Relative bioavailability of DL-methionine hydroxy analogue-calcium salt compared to DL-methionine in starter and finisher broilers

Published on: 4/26/2018
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Introduction

Broiler diets are commonly supplemented with dry DL-methionine (DL-Met; 99% active substance), liquid methionine hydroxy analogue-free acid (MHA-FA, 88% active substance) or dry methionine hydroxy analogue-calcium salt (MHA-Ca, 84% active substance). Several broiler trials have demonstrated that the relative bioavailability (RBA) of Met hydroxy analogue products (MHA-FA or MHA-Ca) is on average 65% in relation to DL-Met on product basis (Lemme et al., 2002; Hoehler et al., 2005; Elwert et al., 2008). Knowing and applying the correct RBA value of Met sources is an important factor for cost-effective purchasing and optimizing feed formulation costs. Therefore, two experiments were conducted at UNESP Jaboticabal, Brazil with Prof. Nilva Sakomura to determine the RBA of MHA-Ca in relation to DL-Met in starter (0 to 21 d) and finisher (22 to 42 d) broilers.

 

Material and Methods

In each experiment, a total of 1,890 day-old Cobb 500 mal broilers were used. Broilers were housed in an environmentally-controlled barn with negative pressure ventilation system to maintain temperature according to breeder's recommendations. Each experiment consisted of 9 dietary treatments with 7 replicates of 30 birds per replicate pen. Corn-soybean meal based diets were formulated to meet or exceed the nutritional recommendations of Rostagno et al., (2011), except for digestible Met+Cys (Table 1). Each experiment consisted of a basal diet deficient in digestible Met+Cys, without supplemental Met, and 4 graded levels of DL-Met and MHA-Ca. Feed in mash form and water were supplied on ad libitum basis in both experiments.

In experiment 1, broilers were fed the experimental diets from 0 to 21 days of age. The basal diet contained 0,56% dig. Met+Cys and was supplemented with four graded levels of DL-Met (0.051, 0.153, 0.309 and 0.513%) or equimolar levels of MHA-Ca (0.060, 0.179, 0.361 and 0.599%; Table 2). Body weight gain (BWG), feed intake (FI), and feed conversion ratio were recorded for the experimental period. In experiment 2, (initial BW = 832 ± 7.35g), broilers were fed the experimental diets from 22 to 42 days of age. The basal diet contained 0.54% dig. Met+Cys and was supplemented with four graded levels of DL-Met (0.054, 0.156, 0.259 and 0.463%) or equimolar levels of MHA-Ca (0.063, 0.183, 0.302 and 0.540%). From 0 to 21 days of age, all broilers were fed the same commercial diet adequate in all nutrients. In addition, 4 birds per replicate were selected and stunned by electronarcosis and subsequently killed to measure breast meat yield (BMY) as a percentage of BW.

Orthogonal contrasts statements were used to compare the responses by the two Met sources against the basal diet and between Met sources. Growth performance and breast meat yield parameters were subjected to multi-exponential regression analyses based on equimolar and product-to-product basis using NLIN procedure (PROC NLIN) of SAS 9.2. As described by Littell et al., (1997) the following equation was applied:

y = a + b (1 − e − (c1.x1 + c2.x2))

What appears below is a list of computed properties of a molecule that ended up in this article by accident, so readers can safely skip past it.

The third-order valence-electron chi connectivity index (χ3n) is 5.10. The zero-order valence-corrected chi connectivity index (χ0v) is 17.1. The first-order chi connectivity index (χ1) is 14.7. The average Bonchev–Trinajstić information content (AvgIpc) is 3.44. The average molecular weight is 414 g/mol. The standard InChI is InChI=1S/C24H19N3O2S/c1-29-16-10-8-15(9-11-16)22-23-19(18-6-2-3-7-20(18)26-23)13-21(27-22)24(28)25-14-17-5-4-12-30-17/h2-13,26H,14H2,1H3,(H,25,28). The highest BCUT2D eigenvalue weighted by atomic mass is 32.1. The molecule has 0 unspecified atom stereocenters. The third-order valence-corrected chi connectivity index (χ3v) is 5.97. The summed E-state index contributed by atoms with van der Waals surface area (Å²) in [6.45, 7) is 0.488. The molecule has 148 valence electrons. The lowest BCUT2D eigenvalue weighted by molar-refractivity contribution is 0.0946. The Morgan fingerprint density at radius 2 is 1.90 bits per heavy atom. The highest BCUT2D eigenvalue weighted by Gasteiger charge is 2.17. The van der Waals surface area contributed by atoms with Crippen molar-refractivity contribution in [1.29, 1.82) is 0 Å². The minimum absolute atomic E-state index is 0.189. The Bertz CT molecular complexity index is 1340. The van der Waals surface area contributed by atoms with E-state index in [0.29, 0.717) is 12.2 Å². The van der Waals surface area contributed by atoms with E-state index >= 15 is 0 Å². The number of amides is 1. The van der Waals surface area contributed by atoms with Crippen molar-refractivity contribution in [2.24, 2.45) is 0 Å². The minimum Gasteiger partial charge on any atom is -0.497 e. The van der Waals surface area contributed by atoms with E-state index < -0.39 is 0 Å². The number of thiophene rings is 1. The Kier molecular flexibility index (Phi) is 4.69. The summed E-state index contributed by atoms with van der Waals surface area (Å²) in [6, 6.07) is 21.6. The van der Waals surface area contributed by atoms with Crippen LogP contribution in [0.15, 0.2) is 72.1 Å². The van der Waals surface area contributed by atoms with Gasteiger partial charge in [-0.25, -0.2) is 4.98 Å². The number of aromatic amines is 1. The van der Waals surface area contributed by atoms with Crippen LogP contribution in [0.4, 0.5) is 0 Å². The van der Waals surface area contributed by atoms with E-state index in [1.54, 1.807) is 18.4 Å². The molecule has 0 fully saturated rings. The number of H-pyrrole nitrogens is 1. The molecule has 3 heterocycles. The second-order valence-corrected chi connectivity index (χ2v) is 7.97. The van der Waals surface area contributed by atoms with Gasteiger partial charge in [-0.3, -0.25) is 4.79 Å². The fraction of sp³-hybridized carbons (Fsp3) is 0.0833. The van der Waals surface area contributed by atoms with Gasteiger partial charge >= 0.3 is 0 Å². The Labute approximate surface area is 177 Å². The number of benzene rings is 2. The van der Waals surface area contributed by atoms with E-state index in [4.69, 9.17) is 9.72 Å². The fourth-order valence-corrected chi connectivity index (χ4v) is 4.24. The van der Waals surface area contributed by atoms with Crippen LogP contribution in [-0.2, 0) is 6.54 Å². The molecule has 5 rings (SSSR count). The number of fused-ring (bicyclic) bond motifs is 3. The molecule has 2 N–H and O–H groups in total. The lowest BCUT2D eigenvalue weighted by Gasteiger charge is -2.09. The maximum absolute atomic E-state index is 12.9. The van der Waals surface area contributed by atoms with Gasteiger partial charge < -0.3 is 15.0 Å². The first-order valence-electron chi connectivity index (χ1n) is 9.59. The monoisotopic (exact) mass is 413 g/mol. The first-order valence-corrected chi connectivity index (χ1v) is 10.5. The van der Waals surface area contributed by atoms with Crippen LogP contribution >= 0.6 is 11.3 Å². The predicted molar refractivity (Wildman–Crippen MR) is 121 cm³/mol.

where y = the performance or carcass measure; a = the performance or BMY attained with the basal diet; b = the asymptotic response; a + b = the common asymptote (maximum performance level), c1 = the slope coefficient of the DL-Met curve; c2 = the slope coefficient of the MHA-Ca curve; x1 is the dietary level of DL-Met; x2 is the dietary level of MHA-Ca. The RBA was obtained by dividing the slope coefficient of MHA-Ca curve with the slope coefficient for DL-Met curve. In both experiments, the RBA results obtained on equimolar basis when multiplied by 0.84 (active substance in MHA-CA) corresponded to the same results obtained on product-to-product basis. Thus, confirming that the RBA estimates are not affected by either design. In this report, the results on product-to-product basis are presented to allow direct implementation of the RBA figure into practical feed formulation and cost comparison of these Met sources.

 

 

Results from these experiments indicate that the average RBA of MHA-Ca compared to DL-Met is 61% on product-to-product basis and independent of the feeding phase. These results confirm that bioavailability of MHA-Ca is significantly lower than its active substance content of 84% and similar to previous research estimates of 65%. This updated information needs to be considered for cost effective purchasing of Met sources and to optimize feed formulation costs.


Conclusion


• Broilers fed the basal diet deficient in Met+Cys had significantly reduced growth performance and carcass yields.

• Supplementation levels of either DL-Met or MHA-Ca improved growth performance and carcass yields.

• Multi-exponential regression analysis revealed a mean bioavailability of MHA-Ca relative to DL-Met on product basis of 62% and 61% for starter and finisher broilers, respectively across all parameters evaluated.

• These results confirm previous reports that have shown that the bioavailability of MHA-Ca compared to DL-Met is on average 65% on product basis and independent of the feeding phase.


Results presented at the PSA Meeting 2016. Poultr. Sci. 95 (E-Suppl. 1) Abstract 259.

 

This article was originally published in Evonik Nutrition Facts & Figures 15151, November 2017. Reproduced with permission.

 
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